BOLIVIA 2017/2018
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BOLIVIA 2017/2018

A Truth Commission was created to investigate serious human rights violations committed under military governments (1964-1982). Progress was made in protecting the rights of transgender people. Concerns remained regarding threats against and harassment of human rights organizations, and Indigenous Peoples’ rights.

Background

In November, the Constitutional Court ruled to lift the limits on candidates standing in presidential re-elections thereby allowing President Morales to stand for a fourth consecutive term in 2019.

The country office of the UN High Commissioner for Human Rights closed down on 31 December after the government decided not to renew its mandate.

Impunity

In August, a Truth Commission was established to investigate serious human rights violations committed under the military governments between 1964 and1982. It is due to submit a report in two years. The armed forces created a working group composed of military officers to provide support for the Commission, including by granting access to their archives.

Persons with disabilities

In August, the Plurinational Legislative Assembly passed a law to facilitate the inclusion in the labour market of people with disabilities and the provision of financial assistance for people with severe disabilities. For years, disability rights activists have called for a monthly disability allowance which has yet to be granted.

Indigenous Peoples’ rights

In August, the President promulgated Law 969, allowing the construction of a road that will cut across the Isiboro Sécure National Park and Indigenous Territory (TIPNIS), one of the country’s main water reserves and home to approximately 14,000 people, mainly from Indigenous communities. This Law repealed legislation under which the TIPNIS was a protected area, raising concerns about possible development of other infrastructure and extractive projects in the area.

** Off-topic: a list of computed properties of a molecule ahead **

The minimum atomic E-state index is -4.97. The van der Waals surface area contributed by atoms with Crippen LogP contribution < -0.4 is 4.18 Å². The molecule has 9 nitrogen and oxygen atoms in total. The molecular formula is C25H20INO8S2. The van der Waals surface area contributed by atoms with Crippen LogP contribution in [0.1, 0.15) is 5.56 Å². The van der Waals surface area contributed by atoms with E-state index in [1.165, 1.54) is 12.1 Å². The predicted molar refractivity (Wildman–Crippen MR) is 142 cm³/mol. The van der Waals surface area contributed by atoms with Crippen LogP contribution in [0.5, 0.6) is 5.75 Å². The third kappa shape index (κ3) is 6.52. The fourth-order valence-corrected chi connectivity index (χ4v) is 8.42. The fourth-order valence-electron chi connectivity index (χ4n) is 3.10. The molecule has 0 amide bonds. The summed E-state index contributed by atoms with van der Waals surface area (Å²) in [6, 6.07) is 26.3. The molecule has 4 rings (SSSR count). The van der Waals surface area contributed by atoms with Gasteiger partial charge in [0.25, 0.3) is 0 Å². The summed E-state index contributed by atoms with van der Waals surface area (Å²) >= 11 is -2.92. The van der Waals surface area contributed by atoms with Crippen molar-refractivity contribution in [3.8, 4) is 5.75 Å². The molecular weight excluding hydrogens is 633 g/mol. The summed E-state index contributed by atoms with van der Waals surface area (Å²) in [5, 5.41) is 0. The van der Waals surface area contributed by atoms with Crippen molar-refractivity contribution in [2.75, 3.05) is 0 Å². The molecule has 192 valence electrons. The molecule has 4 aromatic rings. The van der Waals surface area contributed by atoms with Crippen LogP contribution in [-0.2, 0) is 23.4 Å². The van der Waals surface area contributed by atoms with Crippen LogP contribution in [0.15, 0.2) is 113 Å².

Rights of lesbian, gay, bisexual, transgender and intersex people

In June, the Supreme Electoral Tribunal granted civil marriage rights to people who had legally changed their gender. Nevertheless, same-sex marriage remained officially unrecognized. In the same month, the Ombudsman proposed an amendment to the Criminal Code to make hate crimes against LGBTI people a criminal offence. In the past decade, the authorities had failed to hold perpetrators accountable for the killings of LGBTI people.

Sexual and reproductive rights

Unsafe abortions continued to be one of the main causes of maternal mortality.

Human rights defenders

On 6 February, leaders of the Federation of Bolivian Mineworkers took over the Permanent Human Rights Assembly for several hours in the capital, La Paz, and demanded the removal of its president. Meanwhile, human rights organizations and Indigenous leaders held a press conference at the Assembly, where they announced that the Inter-American Commission on Human Rights had asked the government to provide information on their request for precautionary measures. The organizations had submitted the request on behalf of Indigenous Peoples in voluntary isolation whose survival they alleged would be at risk due to proposed oil extraction in their territories.

In March, the Bolivian Documentation and Information Centre (CEDIB), an NGO based at the Universidad Mayor de San Simón, a public university in Cochabamba, reported that the Dean of the university had harassed them and threatened them with eviction. Despite the CEDIB director’s request that safety guarantees be provided to his staff and archives, he received no response from the authorities. In November, CEDIB reported that its bank accounts were frozen as a result of a judicial administrative procedure which had been filed by the Dean.

Get the Amnesty International Report 2017/18